Let me know what you think in the comments!

 

Comments

  1. jazzlet says

    I was born in 1960 too, the grown children of my siblings and cousins are mostly staunch atheists, having been brought up to be so. The exceptions are the cousins-once-removed who were brought up in the original family faith of Methodism, at least one of whom has not only retained her faith but become a lay preacher.

  2. says

    Looking at the report, they define the apatheist/rejectionist distinction by whether they think religion causes more harm than good, or more good than harm. I think this is questionable, since I wouldn’t assume that someone is apathetic iff they believe religion is good. But I guess that’s only a problem in their choice of terminology.

    I am not convinced that people born in the 60s are more likely to be “rejectionists” than people born in the 80s or 90s–either as a fraction of the general population, or as fraction of religiously unaffiliated people. Growing up with religion in your face all the time can cause people to oppose it more vociferously, but it can also cause people to take it more for granted.

    After writing that, I realized that PRRI does in fact address the question of age, and you had missed it.

    More than one-third of Apatheists (38%) and Rejectionists (35%) are under the age of 30, compared to fewer than one-quarter (24%) of Unattached Believers.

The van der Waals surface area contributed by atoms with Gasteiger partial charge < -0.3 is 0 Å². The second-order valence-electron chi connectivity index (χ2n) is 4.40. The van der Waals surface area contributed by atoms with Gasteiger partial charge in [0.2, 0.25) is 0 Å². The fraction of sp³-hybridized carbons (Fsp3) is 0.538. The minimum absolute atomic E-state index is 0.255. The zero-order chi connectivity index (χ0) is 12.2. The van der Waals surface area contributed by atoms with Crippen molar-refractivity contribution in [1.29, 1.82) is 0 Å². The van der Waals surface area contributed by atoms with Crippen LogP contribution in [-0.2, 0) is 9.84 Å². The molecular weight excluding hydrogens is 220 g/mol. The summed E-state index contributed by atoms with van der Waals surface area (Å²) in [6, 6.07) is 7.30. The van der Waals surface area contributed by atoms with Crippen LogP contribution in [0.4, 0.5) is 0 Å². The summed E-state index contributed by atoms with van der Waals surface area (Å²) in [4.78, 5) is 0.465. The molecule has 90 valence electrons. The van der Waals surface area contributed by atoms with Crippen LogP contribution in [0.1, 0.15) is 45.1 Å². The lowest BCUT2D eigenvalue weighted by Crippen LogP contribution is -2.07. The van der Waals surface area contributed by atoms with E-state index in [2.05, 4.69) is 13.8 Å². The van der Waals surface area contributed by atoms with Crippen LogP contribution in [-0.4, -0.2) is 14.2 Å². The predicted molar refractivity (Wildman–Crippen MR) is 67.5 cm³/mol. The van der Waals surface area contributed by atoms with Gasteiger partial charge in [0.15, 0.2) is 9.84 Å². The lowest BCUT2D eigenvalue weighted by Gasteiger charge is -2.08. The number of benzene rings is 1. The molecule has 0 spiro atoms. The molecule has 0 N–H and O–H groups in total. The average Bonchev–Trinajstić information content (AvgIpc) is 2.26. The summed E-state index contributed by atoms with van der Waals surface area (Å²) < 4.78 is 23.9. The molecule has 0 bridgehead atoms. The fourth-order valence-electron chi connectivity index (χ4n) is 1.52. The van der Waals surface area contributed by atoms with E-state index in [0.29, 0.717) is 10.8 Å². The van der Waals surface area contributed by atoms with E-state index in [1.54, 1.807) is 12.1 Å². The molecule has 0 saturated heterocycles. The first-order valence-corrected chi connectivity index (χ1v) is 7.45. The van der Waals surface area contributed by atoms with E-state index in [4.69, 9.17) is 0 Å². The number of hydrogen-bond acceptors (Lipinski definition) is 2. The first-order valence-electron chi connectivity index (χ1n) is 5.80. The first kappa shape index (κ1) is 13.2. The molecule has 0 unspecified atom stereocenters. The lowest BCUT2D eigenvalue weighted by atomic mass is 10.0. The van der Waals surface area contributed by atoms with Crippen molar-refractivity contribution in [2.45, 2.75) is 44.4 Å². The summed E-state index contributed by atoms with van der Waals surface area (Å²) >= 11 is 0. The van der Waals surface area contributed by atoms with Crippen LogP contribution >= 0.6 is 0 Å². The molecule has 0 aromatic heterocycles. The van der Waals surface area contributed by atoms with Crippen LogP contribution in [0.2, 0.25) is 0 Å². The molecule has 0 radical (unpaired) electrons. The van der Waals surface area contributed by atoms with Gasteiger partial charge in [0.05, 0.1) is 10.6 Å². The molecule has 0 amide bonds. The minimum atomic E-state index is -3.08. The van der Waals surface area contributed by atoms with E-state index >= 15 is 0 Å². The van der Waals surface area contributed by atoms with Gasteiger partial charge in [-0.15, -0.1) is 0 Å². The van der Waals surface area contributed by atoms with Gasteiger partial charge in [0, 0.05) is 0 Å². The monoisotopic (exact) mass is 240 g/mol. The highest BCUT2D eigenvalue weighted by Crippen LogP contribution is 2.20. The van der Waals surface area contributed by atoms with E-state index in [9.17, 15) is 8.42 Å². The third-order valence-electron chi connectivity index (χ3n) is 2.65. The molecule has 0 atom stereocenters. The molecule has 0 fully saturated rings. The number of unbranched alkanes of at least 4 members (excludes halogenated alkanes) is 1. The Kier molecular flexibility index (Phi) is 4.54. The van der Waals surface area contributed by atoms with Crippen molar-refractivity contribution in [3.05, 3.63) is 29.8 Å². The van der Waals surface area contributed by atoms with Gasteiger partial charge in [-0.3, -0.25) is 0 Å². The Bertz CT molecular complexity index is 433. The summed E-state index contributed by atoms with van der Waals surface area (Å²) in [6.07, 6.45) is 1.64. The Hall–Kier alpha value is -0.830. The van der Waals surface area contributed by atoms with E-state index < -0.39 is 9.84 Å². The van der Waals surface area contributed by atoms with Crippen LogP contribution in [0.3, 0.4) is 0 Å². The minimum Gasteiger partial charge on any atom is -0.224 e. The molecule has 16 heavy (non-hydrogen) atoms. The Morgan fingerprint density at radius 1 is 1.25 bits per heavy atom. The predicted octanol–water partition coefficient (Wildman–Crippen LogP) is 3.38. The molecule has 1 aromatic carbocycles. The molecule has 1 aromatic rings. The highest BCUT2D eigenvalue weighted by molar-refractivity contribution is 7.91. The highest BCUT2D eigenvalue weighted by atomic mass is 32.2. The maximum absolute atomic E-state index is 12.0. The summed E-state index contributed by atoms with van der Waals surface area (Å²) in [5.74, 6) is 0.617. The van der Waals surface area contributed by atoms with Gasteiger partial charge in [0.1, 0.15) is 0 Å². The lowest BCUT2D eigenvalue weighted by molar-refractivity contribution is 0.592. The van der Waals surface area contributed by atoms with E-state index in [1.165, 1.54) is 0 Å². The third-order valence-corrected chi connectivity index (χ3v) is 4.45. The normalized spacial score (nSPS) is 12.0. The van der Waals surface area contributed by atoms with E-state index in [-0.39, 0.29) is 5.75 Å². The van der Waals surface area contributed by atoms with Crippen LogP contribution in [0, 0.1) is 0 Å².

Using these figures, I estimate that unaffiliated people under 30 are 13%/25%/62% unattached/apatheist/rejectionist, and unaffiliated people over 30 are 21%/21%/58% unattached/apatheist/rejectionist. Note also that the older generation is less likely to be unaffiliated in the first place.

    Thanks for pointing to this PRRI report, it was very interesting.

    • says

      Thank you for that find there, I was looking for a chart like for some of the other breakouts.

      Obviously I find the age factor you quoted counter-intuitive, but sometimes data is like that. We will have to see, I suppose. It might be possible that over the last, say 25 years, as religion has gotten a lot louder on a narrower range of social issues that perhaps there is more rejectionism. We will have to see.

  3. says

    I see religion fading, but general Ideology taking over. I see less “Christianity” but more strong left or right politics used as identity. Class seems more prevalent in this regard.

    All of these shaping how people see themselves, give people new monsters, heroes, and rhetoric to identify other group members

    Our fight was to break out, sometimes with force from religion. The younger fight is now to decide who they are.

  4. cherbear says

    Some of the problem is that no one takes anything seriously. When I became atheist it was a long considered decision resting on my rejection of the basic horrors of religious belief and thoughts, and the acceptance of science as an explanation of things that go on in the world. If people who are younger don’t take either seriously, where will they land in 20 years? Will they go back to superstition and dark ages thinking? Or will they decide that science explains the world better than a book written by sheep herders 2000 (or so) years ago?

    • says

      I am not sure yet if the younger generation “takes nothing seriously.” Perhaps that is true, there seems to be an uptick of fatalism/anger going around and perhaps it is because people don’t know what to believe.